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Wine assists sleep after drinking coffee

The relationship between wine and coffee could be beneficial for sleep patterns, a new scientific study has discovered.

Most people will indulge in a cup or two of coffee throughout the day, and then a glass or two of wine at night, but what are the impacts of these drinking habits?

In one of the first studies of its kind, published in journal PLOS One, scientists looked at the combined impact of alcohol and caffeine on nightly sleep.

According to researchers at the University of Washington and the University of California, Berkeley, 90% of adults had at least one caffeinated drink a week, while 74% of people 15 and over regularly have a drink containing alcohol.

Coffee and alcohol

Scientists expected based on previous research the combination of the world’s two most popular psychoactive drugs would negatively impact sleep. But their study of financial traders discovered an unusual result.

Researcher Frank Song from the study said to Mirage News: “Compared to the nights when you might have one or the other, we thought we were going to see additional decline in subjective sleep quality or sleep duration.

“But actually, that interaction effect was the opposite of what we expected and ended up having an effect of offsetting each other’s negative impact on quality or quantity. And this was very intriguing to us.”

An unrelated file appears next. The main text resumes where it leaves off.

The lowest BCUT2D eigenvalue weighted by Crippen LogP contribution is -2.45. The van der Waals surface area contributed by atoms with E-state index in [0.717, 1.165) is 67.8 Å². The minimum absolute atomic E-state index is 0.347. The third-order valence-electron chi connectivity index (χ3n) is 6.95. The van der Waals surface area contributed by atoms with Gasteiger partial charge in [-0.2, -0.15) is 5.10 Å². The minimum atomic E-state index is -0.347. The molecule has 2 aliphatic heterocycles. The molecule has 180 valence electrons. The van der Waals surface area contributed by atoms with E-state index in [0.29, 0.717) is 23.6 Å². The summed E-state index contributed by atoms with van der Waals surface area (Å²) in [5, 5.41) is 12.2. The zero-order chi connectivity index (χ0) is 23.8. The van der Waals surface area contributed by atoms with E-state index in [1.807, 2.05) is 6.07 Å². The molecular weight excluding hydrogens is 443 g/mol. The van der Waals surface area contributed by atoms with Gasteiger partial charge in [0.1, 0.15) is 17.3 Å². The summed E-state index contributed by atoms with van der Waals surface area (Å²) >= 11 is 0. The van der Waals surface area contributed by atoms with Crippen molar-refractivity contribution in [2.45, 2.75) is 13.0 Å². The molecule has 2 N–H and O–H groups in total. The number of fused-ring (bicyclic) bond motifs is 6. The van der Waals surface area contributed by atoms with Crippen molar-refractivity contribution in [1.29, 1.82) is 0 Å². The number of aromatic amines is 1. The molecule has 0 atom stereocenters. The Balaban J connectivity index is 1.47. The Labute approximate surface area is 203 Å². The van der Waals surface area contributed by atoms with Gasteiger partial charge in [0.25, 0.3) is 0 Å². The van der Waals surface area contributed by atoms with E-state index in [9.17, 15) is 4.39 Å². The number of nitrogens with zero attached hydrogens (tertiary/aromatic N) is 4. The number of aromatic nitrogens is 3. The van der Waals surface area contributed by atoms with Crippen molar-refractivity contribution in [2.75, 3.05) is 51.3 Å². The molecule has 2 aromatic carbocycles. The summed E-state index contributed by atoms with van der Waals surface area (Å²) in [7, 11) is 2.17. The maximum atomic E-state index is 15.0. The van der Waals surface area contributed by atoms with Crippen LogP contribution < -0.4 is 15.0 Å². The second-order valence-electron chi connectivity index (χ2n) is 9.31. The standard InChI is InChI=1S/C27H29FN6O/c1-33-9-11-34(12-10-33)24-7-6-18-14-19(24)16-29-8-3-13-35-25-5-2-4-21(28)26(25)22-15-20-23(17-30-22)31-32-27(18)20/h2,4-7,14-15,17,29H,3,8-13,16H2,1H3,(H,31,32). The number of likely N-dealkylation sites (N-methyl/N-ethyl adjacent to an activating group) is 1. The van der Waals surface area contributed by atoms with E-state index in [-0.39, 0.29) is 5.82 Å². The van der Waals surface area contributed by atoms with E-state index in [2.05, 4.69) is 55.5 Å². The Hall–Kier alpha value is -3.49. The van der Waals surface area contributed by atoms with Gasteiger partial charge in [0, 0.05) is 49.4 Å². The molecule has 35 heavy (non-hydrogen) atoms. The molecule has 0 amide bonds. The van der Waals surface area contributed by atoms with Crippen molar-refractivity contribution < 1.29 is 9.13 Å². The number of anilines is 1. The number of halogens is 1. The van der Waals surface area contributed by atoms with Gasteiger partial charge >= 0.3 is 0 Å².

He said some participants showed signs of self-medicating with the effects of one drug to overcome the other. However, although in the short term it appeared to create greater alertness by using caffeine to “wipe off the hangover”, in the longer term it was less positive.

The group of 17 financial traders logged their drinks consumption, and both independent use of caffeine and alcohol were logged. Caffeine reduced sleep quantity by 10 minutes per cup, alcohol reported a 4% decline. But when these drinks were in combination, the results were unexpected.

The scientists reported: “Having tested the independent contributions of caffeine and alcohol consumption on sleep, we next sought to examine the dual, interacting effects of combined-use caffeine and alcohol on night-time sleep, rather than either alone.

“Somewhat contrary to the hypothesis prediction, when alcohol was consumed in combination with prior caffeine consumption, the interaction between the two substances had a positive effect on subjective sleep quality. This would suggest that the known sedative influence of alcohol may mask the otherwise detrimental psychoactive alerting impact of prior caffeine consumption on overall subjective sleep quality.

“Therefore, the daytime stimulant effects of caffeine and the night-time sedating effects of alcohol may act to leave the subjective perception of sleep quality indifferent.”

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